Hi guys - thanks for dropping in and leaving your thoughts - I really appreciate it!
Each of you have posted some amazing work on your blogs - I think I've drawn inspiration from each of you at one time or other! It's a fun hobby and great forum.
I've taken lots of photos of the now completed project - I went outside for the sunlight - which always amplifies the good, and less good...! Unlike Jerry's current project - I didn't use a backdrop - I should have - maybe even a simple beige to blue/grey panel.
The reason? Well, when outside, on a dio with no solid walls to block the background, all of the real scale background just doesn't disappear! Trees, shrubs, hippies, buildings, hipsters, light posts, kids, cars, dogs, moms with kids, trucks, bike riders, cops - everything in my neighborhood! While all fine in real life....not great for pictures of a 1/35 world!
Hopefully I'll post the images next week some time....for now thinking about what's next. Maybe finish the Bladerunner? Start getting serious about Mike K's scratch building campaign? Or - start something else?
Thanks for dropping by -
Whatever you decide to move on to it will be fun to watch !
Hi guys -
Thanks for having a look, and sorry about the delay in posting.
Work has been a headache.....I just haven't been in the mood to do much...but, since the last post, I've made progress -
Tim - hahaa! either barney rubble or nick the blockhead!!
Hi Charles - - thanks for stopping - by and leaving some comments - about your question, you'll see below each that section of debris is built on little modules (the pic is of the underside) - using scrap material (bass wood etc) for the base. It's fairly light and durable, and easy enough to modify if needed.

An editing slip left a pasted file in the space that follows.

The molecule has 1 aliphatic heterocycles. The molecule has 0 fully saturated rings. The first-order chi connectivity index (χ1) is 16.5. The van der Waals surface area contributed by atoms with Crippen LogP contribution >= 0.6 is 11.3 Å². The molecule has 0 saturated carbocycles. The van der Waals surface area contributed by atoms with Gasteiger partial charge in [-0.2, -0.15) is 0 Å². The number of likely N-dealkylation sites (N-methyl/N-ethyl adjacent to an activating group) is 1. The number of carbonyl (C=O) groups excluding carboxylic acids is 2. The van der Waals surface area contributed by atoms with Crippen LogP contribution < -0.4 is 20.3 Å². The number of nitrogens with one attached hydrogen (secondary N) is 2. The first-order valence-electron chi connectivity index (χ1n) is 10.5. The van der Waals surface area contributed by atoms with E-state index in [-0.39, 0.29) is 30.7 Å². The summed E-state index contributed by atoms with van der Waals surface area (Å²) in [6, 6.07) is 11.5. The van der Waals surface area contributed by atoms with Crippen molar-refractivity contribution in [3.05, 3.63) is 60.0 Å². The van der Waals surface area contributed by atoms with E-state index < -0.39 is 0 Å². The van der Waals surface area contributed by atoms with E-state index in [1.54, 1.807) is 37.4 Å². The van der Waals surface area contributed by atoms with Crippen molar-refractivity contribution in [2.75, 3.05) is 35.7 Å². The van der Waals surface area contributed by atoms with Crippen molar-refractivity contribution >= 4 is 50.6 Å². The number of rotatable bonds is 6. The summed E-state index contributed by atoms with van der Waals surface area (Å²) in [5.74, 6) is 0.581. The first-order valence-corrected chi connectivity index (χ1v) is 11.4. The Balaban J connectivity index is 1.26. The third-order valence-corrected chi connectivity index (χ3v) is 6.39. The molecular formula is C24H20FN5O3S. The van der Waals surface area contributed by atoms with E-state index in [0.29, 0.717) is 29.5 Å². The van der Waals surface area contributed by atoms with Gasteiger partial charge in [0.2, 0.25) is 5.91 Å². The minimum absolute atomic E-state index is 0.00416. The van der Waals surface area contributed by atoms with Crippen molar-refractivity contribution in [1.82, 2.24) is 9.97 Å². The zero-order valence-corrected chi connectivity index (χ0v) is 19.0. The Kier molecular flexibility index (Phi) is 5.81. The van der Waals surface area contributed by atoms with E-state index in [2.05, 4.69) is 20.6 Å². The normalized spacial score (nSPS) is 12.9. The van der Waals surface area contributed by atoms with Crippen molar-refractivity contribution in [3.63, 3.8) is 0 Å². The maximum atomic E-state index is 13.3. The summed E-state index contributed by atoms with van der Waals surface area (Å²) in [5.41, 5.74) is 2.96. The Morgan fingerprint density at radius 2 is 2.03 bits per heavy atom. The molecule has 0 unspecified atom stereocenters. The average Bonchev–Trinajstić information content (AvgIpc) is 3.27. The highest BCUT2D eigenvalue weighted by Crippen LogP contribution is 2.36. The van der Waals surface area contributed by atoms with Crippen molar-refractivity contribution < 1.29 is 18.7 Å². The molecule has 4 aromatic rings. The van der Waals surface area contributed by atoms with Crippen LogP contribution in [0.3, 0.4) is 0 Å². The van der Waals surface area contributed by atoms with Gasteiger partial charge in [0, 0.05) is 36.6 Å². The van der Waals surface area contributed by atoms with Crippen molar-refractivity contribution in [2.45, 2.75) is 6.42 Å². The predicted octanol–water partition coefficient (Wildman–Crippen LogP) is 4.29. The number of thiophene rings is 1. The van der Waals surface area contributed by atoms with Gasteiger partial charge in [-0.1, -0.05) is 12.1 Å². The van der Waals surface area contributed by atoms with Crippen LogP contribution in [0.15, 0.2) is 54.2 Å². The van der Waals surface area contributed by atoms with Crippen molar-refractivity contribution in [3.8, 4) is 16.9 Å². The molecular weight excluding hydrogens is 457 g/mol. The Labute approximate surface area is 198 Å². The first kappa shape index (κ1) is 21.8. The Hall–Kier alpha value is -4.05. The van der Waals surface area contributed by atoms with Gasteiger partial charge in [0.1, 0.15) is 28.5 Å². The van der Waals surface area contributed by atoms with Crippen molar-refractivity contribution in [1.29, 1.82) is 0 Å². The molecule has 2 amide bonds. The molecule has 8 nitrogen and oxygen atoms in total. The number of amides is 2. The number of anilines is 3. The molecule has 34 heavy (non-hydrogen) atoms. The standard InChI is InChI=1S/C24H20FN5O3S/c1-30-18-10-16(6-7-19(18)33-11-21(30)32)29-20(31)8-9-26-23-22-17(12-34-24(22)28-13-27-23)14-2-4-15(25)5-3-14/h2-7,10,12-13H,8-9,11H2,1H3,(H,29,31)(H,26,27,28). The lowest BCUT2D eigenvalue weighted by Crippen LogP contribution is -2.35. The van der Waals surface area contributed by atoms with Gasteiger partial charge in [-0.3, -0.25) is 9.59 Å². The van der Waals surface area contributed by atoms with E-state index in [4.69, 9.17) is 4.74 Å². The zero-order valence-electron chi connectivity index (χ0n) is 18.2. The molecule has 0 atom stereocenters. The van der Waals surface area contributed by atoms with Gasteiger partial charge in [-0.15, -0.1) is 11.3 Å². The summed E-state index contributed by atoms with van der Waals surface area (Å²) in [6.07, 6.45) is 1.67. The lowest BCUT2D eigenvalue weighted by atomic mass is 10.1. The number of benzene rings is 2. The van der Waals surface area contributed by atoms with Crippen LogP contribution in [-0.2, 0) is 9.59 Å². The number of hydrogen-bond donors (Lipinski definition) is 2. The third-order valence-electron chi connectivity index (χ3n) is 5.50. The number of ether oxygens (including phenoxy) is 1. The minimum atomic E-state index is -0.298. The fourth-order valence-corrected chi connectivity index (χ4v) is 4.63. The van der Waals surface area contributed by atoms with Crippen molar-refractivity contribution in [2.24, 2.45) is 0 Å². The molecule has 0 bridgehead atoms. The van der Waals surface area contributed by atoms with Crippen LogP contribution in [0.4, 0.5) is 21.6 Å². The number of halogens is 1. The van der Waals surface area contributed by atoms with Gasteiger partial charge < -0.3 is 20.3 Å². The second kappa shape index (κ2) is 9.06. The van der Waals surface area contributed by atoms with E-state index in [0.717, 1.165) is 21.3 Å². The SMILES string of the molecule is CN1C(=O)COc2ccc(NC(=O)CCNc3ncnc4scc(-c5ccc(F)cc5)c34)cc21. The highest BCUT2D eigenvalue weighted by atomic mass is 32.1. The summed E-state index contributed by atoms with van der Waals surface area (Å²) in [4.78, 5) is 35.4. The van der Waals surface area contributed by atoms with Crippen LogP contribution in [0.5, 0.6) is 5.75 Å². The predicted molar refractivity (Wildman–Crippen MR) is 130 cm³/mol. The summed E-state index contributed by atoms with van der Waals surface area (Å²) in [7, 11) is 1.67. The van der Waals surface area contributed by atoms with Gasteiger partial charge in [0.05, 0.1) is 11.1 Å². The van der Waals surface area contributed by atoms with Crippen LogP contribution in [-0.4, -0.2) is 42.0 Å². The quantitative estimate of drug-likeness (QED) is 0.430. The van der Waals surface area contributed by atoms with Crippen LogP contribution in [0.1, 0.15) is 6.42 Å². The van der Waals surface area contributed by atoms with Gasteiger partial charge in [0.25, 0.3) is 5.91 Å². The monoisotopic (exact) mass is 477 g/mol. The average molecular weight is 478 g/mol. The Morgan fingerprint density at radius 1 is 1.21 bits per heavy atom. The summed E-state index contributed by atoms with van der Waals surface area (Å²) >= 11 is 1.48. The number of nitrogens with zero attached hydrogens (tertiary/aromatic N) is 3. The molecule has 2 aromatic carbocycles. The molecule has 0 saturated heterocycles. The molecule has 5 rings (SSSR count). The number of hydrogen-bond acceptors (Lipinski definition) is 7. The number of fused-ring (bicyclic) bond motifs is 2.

Hi Mike and Jerry - yes, random, it's really hard to believe how hard it is to stay random. Jerry, i remember once you summarizing the situation pretty well - expressing that subconsciously, your mind is looking for order - and unless you go out of your way to break the order, you will indeed create a pattern - it's funny - I've seen this - completely unintentionally, objects being placed in the same orientation and equidistant from each other! you know if we (i) tried to do it would be next to impossible - lol - also...on a separate but related note, I've noticed when painting camo on uniforms, or chips on armor, the brush strokes can slip into patterns as well - same length, shape, direction and angle -weird eh?
Ok - enough - please see some updates below - starting with T-55 number two, done:
And there you have it! another T-55 - - I've really enjoyed these builds - so much so, that I'm considering another for this dio! they're fun to build and a challenge to deconstruct and then weather -
And - back to the dio. Charles asked about the base of the modules, please see below:
I've been on a real kick lately to use anything I have laying around before I buy new stuff - even remnants of strip wood. This is the underside of one debris module - as for the top of the debris module:
Above you can see the light colored textured material - it's just uncolored pumice gel.
and above, some paint added - and the dark area, where the burned AFV will be placed.
Above, you'll see a bit more of the street- the pumice gel is painted and another layer of painted but unweathered debris added (along the left side of the street - visually it really pops out!). This "shiny new" debris will first get a wash of grimy dust, and then more and more pigment!
thanks for checking it out - next time...maybe another T-55??!! lol
Hi guys - thanks to all of you for taking some time to look, and leave some comments!